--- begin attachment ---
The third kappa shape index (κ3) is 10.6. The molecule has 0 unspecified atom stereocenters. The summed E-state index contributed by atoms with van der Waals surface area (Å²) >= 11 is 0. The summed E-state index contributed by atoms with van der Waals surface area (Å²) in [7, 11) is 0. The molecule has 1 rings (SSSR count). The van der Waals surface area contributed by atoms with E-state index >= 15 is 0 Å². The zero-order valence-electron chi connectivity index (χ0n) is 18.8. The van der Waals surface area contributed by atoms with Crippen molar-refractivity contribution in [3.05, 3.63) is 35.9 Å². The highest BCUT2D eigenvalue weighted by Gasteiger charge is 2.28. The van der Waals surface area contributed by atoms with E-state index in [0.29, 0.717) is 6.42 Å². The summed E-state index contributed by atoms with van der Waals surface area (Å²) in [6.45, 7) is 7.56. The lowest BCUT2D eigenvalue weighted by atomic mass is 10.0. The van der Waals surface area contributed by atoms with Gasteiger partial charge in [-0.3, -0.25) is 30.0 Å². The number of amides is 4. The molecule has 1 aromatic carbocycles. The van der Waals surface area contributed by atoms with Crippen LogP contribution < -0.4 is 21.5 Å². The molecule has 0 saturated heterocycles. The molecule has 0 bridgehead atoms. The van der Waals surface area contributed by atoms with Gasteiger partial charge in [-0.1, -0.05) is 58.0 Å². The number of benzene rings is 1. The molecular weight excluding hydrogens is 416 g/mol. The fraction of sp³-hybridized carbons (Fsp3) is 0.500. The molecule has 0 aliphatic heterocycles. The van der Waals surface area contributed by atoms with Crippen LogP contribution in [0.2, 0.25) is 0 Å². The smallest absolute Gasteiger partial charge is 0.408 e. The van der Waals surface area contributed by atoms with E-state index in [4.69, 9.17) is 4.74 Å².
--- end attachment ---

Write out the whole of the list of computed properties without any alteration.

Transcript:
The third kappa shape index (κ3) is 10.6. The molecule has 0 unspecified atom stereocenters. The summed E-state index contributed by atoms with van der Waals surface area (Å²) >= 11 is 0. The summed E-state index contributed by atoms with van der Waals surface area (Å²) in [7, 11) is 0. The molecule has 1 rings (SSSR count). The van der Waals surface area contributed by atoms with E-state index >= 15 is 0 Å². The zero-order valence-electron chi connectivity index (χ0n) is 18.8. The van der Waals surface area contributed by atoms with Crippen molar-refractivity contribution in [3.05, 3.63) is 35.9 Å². The highest BCUT2D eigenvalue weighted by Gasteiger charge is 2.28. The van der Waals surface area contributed by atoms with E-state index in [0.29, 0.717) is 6.42 Å². The summed E-state index contributed by atoms with van der Waals surface area (Å²) in [6.45, 7) is 7.56. The lowest BCUT2D eigenvalue weighted by atomic mass is 10.0. The van der Waals surface area contributed by atoms with Gasteiger partial charge in [-0.3, -0.25) is 30.0 Å². The number of amides is 4. The molecule has 1 aromatic carbocycles. The van der Waals surface area contributed by atoms with Crippen LogP contribution < -0.4 is 21.5 Å². The molecule has 0 saturated heterocycles. The molecule has 0 bridgehead atoms. The van der Waals surface area contributed by atoms with Gasteiger partial charge in [-0.1, -0.05) is 58.0 Å². The number of benzene rings is 1. The molecular weight excluding hydrogens is 416 g/mol. The fraction of sp³-hybridized carbons (Fsp3) is 0.500. The molecule has 0 aliphatic heterocycles. The van der Waals surface area contributed by atoms with Crippen LogP contribution in [0.2, 0.25) is 0 Å². The smallest absolute Gasteiger partial charge is 0.408 e. The van der Waals surface area contributed by atoms with E-state index in [4.69, 9.17) is 4.74 Å².